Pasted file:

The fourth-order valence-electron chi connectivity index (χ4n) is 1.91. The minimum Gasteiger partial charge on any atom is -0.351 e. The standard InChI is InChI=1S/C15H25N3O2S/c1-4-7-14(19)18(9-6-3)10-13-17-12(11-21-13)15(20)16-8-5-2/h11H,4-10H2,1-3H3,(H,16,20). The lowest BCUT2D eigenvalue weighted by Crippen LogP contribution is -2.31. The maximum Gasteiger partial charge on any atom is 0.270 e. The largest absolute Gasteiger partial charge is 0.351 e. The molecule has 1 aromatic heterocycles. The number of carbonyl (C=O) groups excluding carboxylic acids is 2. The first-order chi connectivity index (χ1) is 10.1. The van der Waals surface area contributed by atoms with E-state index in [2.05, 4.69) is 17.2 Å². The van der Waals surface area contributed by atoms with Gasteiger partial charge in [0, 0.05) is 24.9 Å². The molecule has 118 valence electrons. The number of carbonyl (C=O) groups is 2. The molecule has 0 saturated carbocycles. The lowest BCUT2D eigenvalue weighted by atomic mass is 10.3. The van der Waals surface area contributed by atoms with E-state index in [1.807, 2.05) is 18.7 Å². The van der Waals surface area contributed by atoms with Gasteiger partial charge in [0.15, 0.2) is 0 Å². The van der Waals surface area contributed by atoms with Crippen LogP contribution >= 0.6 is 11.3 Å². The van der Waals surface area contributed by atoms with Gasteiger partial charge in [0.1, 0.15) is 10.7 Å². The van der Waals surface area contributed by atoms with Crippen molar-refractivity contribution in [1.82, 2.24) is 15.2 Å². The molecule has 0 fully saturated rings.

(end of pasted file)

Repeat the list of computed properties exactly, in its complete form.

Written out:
The fourth-order valence-electron chi connectivity index (χ4n) is 1.91. The minimum Gasteiger partial charge on any atom is -0.351 e. The standard InChI is InChI=1S/C15H25N3O2S/c1-4-7-14(19)18(9-6-3)10-13-17-12(11-21-13)15(20)16-8-5-2/h11H,4-10H2,1-3H3,(H,16,20). The lowest BCUT2D eigenvalue weighted by Crippen LogP contribution is -2.31. The maximum Gasteiger partial charge on any atom is 0.270 e. The largest absolute Gasteiger partial charge is 0.351 e. The molecule has 1 aromatic heterocycles. The number of carbonyl (C=O) groups excluding carboxylic acids is 2. The first-order chi connectivity index (χ1) is 10.1. The van der Waals surface area contributed by atoms with E-state index in [2.05, 4.69) is 17.2 Å². The van der Waals surface area contributed by atoms with Gasteiger partial charge in [0, 0.05) is 24.9 Å². The molecule has 118 valence electrons. The number of carbonyl (C=O) groups is 2. The molecule has 0 saturated carbocycles. The lowest BCUT2D eigenvalue weighted by atomic mass is 10.3. The van der Waals surface area contributed by atoms with E-state index in [1.807, 2.05) is 18.7 Å². The van der Waals surface area contributed by atoms with Gasteiger partial charge in [0.15, 0.2) is 0 Å². The van der Waals surface area contributed by atoms with Crippen LogP contribution >= 0.6 is 11.3 Å². The van der Waals surface area contributed by atoms with Gasteiger partial charge in [0.1, 0.15) is 10.7 Å². The van der Waals surface area contributed by atoms with Crippen molar-refractivity contribution in [1.82, 2.24) is 15.2 Å². The molecule has 0 fully saturated rings.